When a cat is struck by arthritis, even the most basic things like walking can make it uncomfortable or hurt its joints. That’s why you need to keep everything within reach. And by that, we mean its bowls (both for the food and the water) and the litter box. If the cat wants to, it will try and overcome longer distances around the house to stretch its legs.

But it shouldn’t have to put a big effort to get some food or water. Ramps are only necessary for beds/shelves. For the bowls, all you have to do is place them on a slightly elevated spot. As for the litter box, see that it has very low sides or multiple entries and that the cat isn’t forced to move around it to find the door or jump in and out. Also, make all the surfaces in the house slip-proof.

feeding cat
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6. Keep Them Fit

If your fur baby is feeling down or depressed while trying to cope with arthritis, it’s up to you to keep its spirits high. And one of the best ways to do that is to treat it with delicious snacks. Showing that you care is just as important as letting it chew its way through a pack of crunchy treats.

With that, be very conscious about the fur bud’s calorie intake. Obesity is a huge problem for domestic felines, but for a cat with arthritis, it’s a disaster. All that extra pressure on the joints will make matters much worse for the feline. So, keep a strict balance between treating the pet and helping it maintain or lose weight. And just like with the meds and treatments, talk to a vet to come up with the right diet.

cat being fed a cat treat or cat food by hand
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7. Talk to a Vet About Pain-Relieving Meds

Seeing our favorite balls of fur suffer from joint inflammation is the worst! But we’re happy to say that there are quite a few vet-approved meds that relieve the pain. So, after you set up the orthopedic bed and treat the kitty with a heating pad, consult with your veterinarian about these meds.

Fluffy persian cat sitting at the examined by vet
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Medical and Supportive Care for Cat Arthritis

Osteoarthritis is a painful degenerative disease, and it progresses a bit differently in every cat. Thus, at-home remedies like pain-relieving meds and changes to the environment won’t always be able to yield the desired results. In that case, your vet may recommend adding some other options to your cat’s treatment plan:

  • CLT (Cold Laser Therapy). This is a non-invasive treatment. Animal doctors apply cold laser therapy (light therapy) to the affected joints, and it can help remove the pain. At first, you’ll have to visit the vet very frequently, but after that, the CLT sessions won’t be nearly as frequent.
  • Acupuncture. Yes, acupuncture is often used to battle osteoarthritis. Unfortunately, there aren’t that many successful cases of “needle treatment” helping a feline recover from degenerative joint disease. But, it is worth trying since it could be the right solution for your cat.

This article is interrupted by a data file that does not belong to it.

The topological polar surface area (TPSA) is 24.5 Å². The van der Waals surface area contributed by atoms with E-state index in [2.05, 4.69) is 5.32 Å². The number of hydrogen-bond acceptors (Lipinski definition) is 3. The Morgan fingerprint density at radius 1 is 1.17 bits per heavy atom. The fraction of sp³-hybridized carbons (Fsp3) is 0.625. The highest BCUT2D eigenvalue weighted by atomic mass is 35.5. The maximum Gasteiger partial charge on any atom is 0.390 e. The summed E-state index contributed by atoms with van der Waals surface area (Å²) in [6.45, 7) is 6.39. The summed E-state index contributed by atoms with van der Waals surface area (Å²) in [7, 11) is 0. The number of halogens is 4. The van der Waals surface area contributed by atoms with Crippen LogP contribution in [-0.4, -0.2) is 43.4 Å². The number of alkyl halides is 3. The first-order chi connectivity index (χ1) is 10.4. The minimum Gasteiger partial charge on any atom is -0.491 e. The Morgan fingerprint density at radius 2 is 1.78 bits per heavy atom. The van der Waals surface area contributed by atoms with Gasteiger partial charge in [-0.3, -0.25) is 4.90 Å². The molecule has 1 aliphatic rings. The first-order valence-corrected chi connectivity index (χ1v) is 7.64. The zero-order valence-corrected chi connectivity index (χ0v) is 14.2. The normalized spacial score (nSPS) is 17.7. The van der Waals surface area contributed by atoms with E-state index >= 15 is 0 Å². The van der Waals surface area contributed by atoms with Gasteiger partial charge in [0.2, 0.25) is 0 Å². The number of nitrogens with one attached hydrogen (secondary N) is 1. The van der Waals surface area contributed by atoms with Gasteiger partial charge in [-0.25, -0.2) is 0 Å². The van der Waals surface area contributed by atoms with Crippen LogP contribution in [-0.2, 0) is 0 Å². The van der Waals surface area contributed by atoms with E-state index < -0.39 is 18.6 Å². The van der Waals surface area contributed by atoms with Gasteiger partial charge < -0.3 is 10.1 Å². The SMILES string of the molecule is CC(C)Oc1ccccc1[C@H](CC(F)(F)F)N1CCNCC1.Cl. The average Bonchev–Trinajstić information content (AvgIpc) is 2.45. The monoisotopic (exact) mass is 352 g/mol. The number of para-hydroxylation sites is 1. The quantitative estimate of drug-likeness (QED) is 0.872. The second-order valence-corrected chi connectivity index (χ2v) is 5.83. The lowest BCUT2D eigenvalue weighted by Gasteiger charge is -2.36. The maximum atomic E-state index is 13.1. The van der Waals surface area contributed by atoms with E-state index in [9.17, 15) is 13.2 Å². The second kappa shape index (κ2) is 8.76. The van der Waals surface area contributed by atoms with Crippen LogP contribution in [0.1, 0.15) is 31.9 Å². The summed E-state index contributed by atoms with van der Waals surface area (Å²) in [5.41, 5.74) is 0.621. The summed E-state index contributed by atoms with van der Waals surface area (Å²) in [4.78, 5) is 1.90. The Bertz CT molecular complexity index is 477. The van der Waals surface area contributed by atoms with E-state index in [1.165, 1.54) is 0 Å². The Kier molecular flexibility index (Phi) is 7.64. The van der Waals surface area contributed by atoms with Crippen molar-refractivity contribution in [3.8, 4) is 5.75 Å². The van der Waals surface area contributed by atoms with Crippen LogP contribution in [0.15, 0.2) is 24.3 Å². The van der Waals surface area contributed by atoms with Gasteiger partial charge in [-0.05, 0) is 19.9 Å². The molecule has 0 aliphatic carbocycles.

• SCT (Stem Cell Therapy). In many ways, SCT is an experimental treatment, albeit a very effective one. It has proven to be instrumental in helping against arthritis in humans, dogs, and horses. Currently, it is still considered experimental, but as time goes on, this might change. Surgery, though uncommon, might be the most effective treatment for some cats. If a joint has suffered from severe damage and is causing your cat chronic pain, surgery can be the only solution to make the pet feel almost brand-new.
  • Surgery. Surgery, though uncommon, might be the most effective treatment for some cats in very specific situations. If a joint has suffered from severe damage and is causing your cat chronic pain, surgery can be the only solution to make the pet feel almost brand-new.

These options can only be decided by your vet after a thorough examination of your cat.

vet examining cat in x ray room
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Which Cat Breeds Are Prone to Arthritis?

Unfortunately, certain breeds have a higher chance of getting arthritis because of a hereditary predisposition. These felines experience joint inflammation at a younger age compared to other breeds. And, when left untreated, arthritis turns into a much bigger problem for them. The list includes Siamese cats, Main Coons, and Persians, to name a few.

The good news is that if you have the cat checked at least once in 6–12 months, the veterinarian should be able to catch arthritis at an early stage. Early detection will help the four-legged family member avoid surgery, not to mention make their life a lot easier. Here’s a full list of the cat breeds with an increased risk of arthritis:

  • Maine Coon
  • Persian
  • Scottish Fold
  • Siamese
  • Himalayan
  • Abyssinian
  • Burmese
  • Devon Rex
white maine coon lying
Image Credit: Piqsels



Arthritis is one of the most common cat diseases. When left untreated, it can make the kitty depressed and lifeless, not to mention lead to excruciating pain. Yes, it’s a very serious condition, and we as cat parents have an obligation to do everything in our power to help them and make their lives better.

Today, we learned how to make life a bit easier for a cat with arthritis by keeping it warm, cozy, well-fed, and groomed. As for the treatments, before you think about medication, make sure to talk everything over with a veterinarian!